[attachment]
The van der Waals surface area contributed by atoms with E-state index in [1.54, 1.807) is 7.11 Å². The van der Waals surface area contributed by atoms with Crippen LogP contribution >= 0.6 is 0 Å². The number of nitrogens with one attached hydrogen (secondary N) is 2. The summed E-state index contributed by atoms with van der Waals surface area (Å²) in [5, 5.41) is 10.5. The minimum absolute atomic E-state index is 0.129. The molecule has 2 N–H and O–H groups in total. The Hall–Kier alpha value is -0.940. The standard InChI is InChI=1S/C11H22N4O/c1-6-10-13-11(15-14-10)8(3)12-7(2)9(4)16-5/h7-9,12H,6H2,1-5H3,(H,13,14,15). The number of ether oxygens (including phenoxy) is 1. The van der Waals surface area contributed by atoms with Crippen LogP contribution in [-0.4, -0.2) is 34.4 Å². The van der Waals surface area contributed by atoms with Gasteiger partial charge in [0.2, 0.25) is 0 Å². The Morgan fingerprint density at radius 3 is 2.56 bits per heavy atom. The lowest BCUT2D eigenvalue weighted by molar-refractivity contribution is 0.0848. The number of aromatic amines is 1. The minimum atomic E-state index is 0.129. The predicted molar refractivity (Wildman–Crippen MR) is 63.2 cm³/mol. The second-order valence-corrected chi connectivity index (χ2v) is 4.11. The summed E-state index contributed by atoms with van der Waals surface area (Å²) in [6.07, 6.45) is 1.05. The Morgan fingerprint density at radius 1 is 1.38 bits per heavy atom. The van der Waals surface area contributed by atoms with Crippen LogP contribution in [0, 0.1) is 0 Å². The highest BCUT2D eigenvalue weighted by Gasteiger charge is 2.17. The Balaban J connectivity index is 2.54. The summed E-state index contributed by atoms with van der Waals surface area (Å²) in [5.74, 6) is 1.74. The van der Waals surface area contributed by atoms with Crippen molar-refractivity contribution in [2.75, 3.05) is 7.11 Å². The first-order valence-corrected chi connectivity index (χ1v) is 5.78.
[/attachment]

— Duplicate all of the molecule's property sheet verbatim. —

The van der Waals surface area contributed by atoms with E-state index in [1.54, 1.807) is 7.11 Å². The van der Waals surface area contributed by atoms with Crippen LogP contribution >= 0.6 is 0 Å². The number of nitrogens with one attached hydrogen (secondary N) is 2. The summed E-state index contributed by atoms with van der Waals surface area (Å²) in [5, 5.41) is 10.5. The minimum absolute atomic E-state index is 0.129. The molecule has 2 N–H and O–H groups in total. The Hall–Kier alpha value is -0.940. The standard InChI is InChI=1S/C11H22N4O/c1-6-10-13-11(15-14-10)8(3)12-7(2)9(4)16-5/h7-9,12H,6H2,1-5H3,(H,13,14,15). The number of ether oxygens (including phenoxy) is 1. The van der Waals surface area contributed by atoms with Crippen LogP contribution in [-0.4, -0.2) is 34.4 Å². The van der Waals surface area contributed by atoms with Gasteiger partial charge in [0.2, 0.25) is 0 Å². The Morgan fingerprint density at radius 3 is 2.56 bits per heavy atom. The lowest BCUT2D eigenvalue weighted by molar-refractivity contribution is 0.0848. The number of aromatic amines is 1. The minimum atomic E-state index is 0.129. The predicted molar refractivity (Wildman–Crippen MR) is 63.2 cm³/mol. The second-order valence-corrected chi connectivity index (χ2v) is 4.11. The summed E-state index contributed by atoms with van der Waals surface area (Å²) in [6.07, 6.45) is 1.05. The Morgan fingerprint density at radius 1 is 1.38 bits per heavy atom. The van der Waals surface area contributed by atoms with Crippen LogP contribution in [0, 0.1) is 0 Å². The highest BCUT2D eigenvalue weighted by Gasteiger charge is 2.17. The Balaban J connectivity index is 2.54. The summed E-state index contributed by atoms with van der Waals surface area (Å²) in [5.74, 6) is 1.74. The van der Waals surface area contributed by atoms with Crippen molar-refractivity contribution in [2.75, 3.05) is 7.11 Å². The first-order valence-corrected chi connectivity index (χ1v) is 5.78.